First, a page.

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  • Lord Orsam

Electricians' Special

Updated: Jan 29

If you mention Lord Orsam on JTR Forums, he will appear.

'Orsam might like to comment on this one in his blog,'

What needs comment? A brand new rabbit pulled out of the hat by Keith Skinner, never mentioned before, being notes of a conversation with Margaret Davies, wife of Alan Davies, over the telephone on 6 July 2004.

We are not told that the transcript of Keith Skinner's notes is a complete transcript nor are we shown an image of his notes but, as usual, we have to work with what we are given. Here is the transcript which has been provided:

"sold in a pub"

"under floorboards rewiring"

"old book - old handwriting"

"Eddie offered to Arthur"

"You'll never guess what [offered?] - old book in Doddy's house in biscuit tin plus ring"

"someone's wife who worked for solicitor would not let him talk to Shirley"

"Wife worked for solicitor" [KS NOTE - I THINK THIS IS REF TO ARTHUR RICBY]

"found by two of them - she thinks Eddie - sold in a pub in Anfield - v[ery] quickly"

"Apparently Alan D tried to persuade electrician to talk with Shirley"

"Margaret wanted to buy book...very interested in history"

"Colin R came round to see Alan D - 'cost us our jobs' !"

The first thing to note about this is that it would appear to be triple hearsay. Margaret presumably obtained her knowledge from her husband. But who did he obtain his information from? We don't know but if he was told a story by an electrician who heard it from someone else, there is our (at least) triple hearsay.

So why aren't we told what Alan Davies knows about this matter? After all, James Johnston interviewed Alan Davies on 15 February 2016. The following year, I asked Johnston to publish the full transcript of this interview (and his other interviews with electricians) but he refused, with the full support and encouragement of the person who now wants me to comment on what Margaret Davies once said to Keith Skinner!

Not knowing what Alan Davies recalls, and not being able to see the transcripts of the other interviews given by the electricians, makes it hard for me to comment on what Margaret said to Keith but I shall do my best considering that I have been specifically requested to do do.

The second thing to note is that the story of workmen having found the diary under the floorboards while carrying out rewiring work has been in the public domain since April 1993. The Liverpool Daily Post of that date recorded that it had been suggested that, 'the diary was found in Maybrick's mansion, Battlecrease House, in Aigburth, Liverpool during major rewiring work three years ago'. This was repeated on 13 May 1993 when it was said that 'the publishers are claiming the diary was found during minor (sic) rewiring work at the house'. Later in the year, the Sunday Times of 19 September 1993 said that Paul Feldman had, 'discovered that shortly before the diary appeared builders had been carrying out rewiring work at Battlecrease House...The inference was that, raising a floorboard in Maybrick's old bedroom, workmen had found the diary.' In the same newspaper, the world was told that two employees of Colin Rhodes, 'say they went drinking in the Saddle...' and it was also stated that the corner of the Saddle was 'where Barrett used to sit with Devereux'. Then, of course, Feldman in 1997 included in his book the story 'two electricians' who had been seen carrying a mysterious parcel, one of whom was confirmed to drink in the Saddle.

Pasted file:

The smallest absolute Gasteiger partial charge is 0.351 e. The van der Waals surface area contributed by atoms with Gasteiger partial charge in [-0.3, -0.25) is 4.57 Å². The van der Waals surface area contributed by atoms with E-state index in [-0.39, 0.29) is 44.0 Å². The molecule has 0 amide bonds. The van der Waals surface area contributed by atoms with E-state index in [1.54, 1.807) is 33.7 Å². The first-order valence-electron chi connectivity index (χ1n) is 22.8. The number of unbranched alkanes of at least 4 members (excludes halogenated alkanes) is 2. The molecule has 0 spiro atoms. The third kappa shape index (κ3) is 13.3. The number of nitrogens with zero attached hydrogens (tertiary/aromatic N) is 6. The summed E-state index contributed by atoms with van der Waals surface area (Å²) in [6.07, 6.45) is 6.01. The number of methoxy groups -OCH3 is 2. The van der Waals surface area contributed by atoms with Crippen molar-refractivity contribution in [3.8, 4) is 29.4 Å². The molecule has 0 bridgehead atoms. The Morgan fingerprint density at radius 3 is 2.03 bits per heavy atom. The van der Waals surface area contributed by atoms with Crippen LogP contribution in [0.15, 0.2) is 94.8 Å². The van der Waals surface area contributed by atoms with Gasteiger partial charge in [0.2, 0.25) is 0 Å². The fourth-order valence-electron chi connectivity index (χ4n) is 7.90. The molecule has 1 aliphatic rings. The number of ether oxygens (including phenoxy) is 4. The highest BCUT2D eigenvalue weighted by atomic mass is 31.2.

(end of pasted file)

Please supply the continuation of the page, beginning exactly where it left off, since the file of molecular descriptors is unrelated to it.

So when we look at what Margaret Davies told Keith Skinner, it's very easy to see how a number of the elements of her story could simply have been based on rumours by anyone developed from what was already in the public domain. The fact that there was "under floorboards rewiring" was old news. That the diary might have been "sold in a pub" was obviously what was being suggested in 1993. The same for "found by two of them - she thinks Eddie - sold in a pub in Anfield - v[ery] quickly". Sure, the name of Eddie Lyons wasn't in the public domain but, for the electricians who might well have been speculating amongst themselves in 1993 as to what had happened, they would no doubt have easily worked out who the electrician was who drank in the Saddle, assuming they didn't already know it.

In any event, we already knew that Alan Davies is supposed to have told Alan Dodgson in late 1992 that he had been informed, after having tried to locate the diary in order to sell it to Tim Martin-Wright, that the book had been sold in a pub in Anfield’. If Davies was telling this to Dodgson (which conversation occurred, in my view, in 1993) it isn’t very surprising that he had told this to his wife prior to 2004.

As for the sale happening ‘v. quickly’ it’s interesting that the diary defender who is asking me to comment on this once put forward the theory that the sale of the diary involved a protracted negotiation which required Mike to obtain an invoice for an 1891 diary for £25 so that he could show Eddie in order to set a price for the Jack the Ripper diary. This would mean that the diary still hadn’t been sold by Eddie to Mike prior to 28th March 1992 when Mike would have received the invoice.

That aside, far more important is the fact that Alan Davies telling his wife that the sale occurred 'v. quickly', by which he must have meant in March 1992, is wholly inconsistent with him supposedly telling Alan Dodgson in December 1992 that the diary was still for sale and could be purchased by Tim Martin Wright. In other words, if Davies learnt that the diary was sold very quickly in a pub in Anfield, he must have heard this, by his own account, after December 1992, which not only makes it pure hearsay but would appear to be nothing more than a rumour long after the supposed discovery in question. The question, which I've already asked many times, the answer to which must surely be in the suppressed transcript of James Johnston's interview with Davies, is: who told Davies in or after December 1992 that the diary was sold very quicky in a pub in Anfield?

Let's look at what we've got left:

"old book - old handwriting"